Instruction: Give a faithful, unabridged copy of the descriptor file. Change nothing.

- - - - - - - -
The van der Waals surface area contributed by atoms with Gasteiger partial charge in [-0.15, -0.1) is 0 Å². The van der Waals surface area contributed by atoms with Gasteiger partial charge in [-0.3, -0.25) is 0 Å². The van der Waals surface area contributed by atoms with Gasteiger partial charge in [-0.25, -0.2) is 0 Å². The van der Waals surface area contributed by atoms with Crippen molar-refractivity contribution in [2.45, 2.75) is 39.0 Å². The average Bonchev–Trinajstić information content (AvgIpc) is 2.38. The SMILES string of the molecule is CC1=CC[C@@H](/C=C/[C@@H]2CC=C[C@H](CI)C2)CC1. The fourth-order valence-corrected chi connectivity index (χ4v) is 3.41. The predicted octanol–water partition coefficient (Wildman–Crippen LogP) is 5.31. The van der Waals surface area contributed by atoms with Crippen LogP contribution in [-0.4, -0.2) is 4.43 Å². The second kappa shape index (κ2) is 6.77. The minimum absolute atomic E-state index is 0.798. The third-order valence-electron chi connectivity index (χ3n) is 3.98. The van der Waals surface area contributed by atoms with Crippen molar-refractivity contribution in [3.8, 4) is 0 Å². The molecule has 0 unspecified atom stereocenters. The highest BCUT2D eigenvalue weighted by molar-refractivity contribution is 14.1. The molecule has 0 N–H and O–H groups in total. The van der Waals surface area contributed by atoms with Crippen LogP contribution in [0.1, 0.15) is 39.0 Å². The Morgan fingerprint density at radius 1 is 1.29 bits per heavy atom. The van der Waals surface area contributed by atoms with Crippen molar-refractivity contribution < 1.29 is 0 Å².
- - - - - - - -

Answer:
The van der Waals surface area contributed by atoms with Gasteiger partial charge in [-0.15, -0.1) is 0 Å². The van der Waals surface area contributed by atoms with Gasteiger partial charge in [-0.3, -0.25) is 0 Å². The van der Waals surface area contributed by atoms with Gasteiger partial charge in [-0.25, -0.2) is 0 Å². The van der Waals surface area contributed by atoms with Crippen molar-refractivity contribution in [2.45, 2.75) is 39.0 Å². The average Bonchev–Trinajstić information content (AvgIpc) is 2.38. The SMILES string of the molecule is CC1=CC[C@@H](/C=C/[C@@H]2CC=C[C@H](CI)C2)CC1. The fourth-order valence-corrected chi connectivity index (χ4v) is 3.41. The predicted octanol–water partition coefficient (Wildman–Crippen LogP) is 5.31. The van der Waals surface area contributed by atoms with Crippen LogP contribution in [-0.4, -0.2) is 4.43 Å². The second kappa shape index (κ2) is 6.77. The minimum absolute atomic E-state index is 0.798. The third-order valence-electron chi connectivity index (χ3n) is 3.98. The van der Waals surface area contributed by atoms with Crippen molar-refractivity contribution in [3.8, 4) is 0 Å². The molecule has 0 unspecified atom stereocenters. The highest BCUT2D eigenvalue weighted by molar-refractivity contribution is 14.1. The molecule has 0 N–H and O–H groups in total. The van der Waals surface area contributed by atoms with Crippen LogP contribution in [0.1, 0.15) is 39.0 Å². The Morgan fingerprint density at radius 1 is 1.29 bits per heavy atom. The van der Waals surface area contributed by atoms with Crippen molar-refractivity contribution < 1.29 is 0 Å².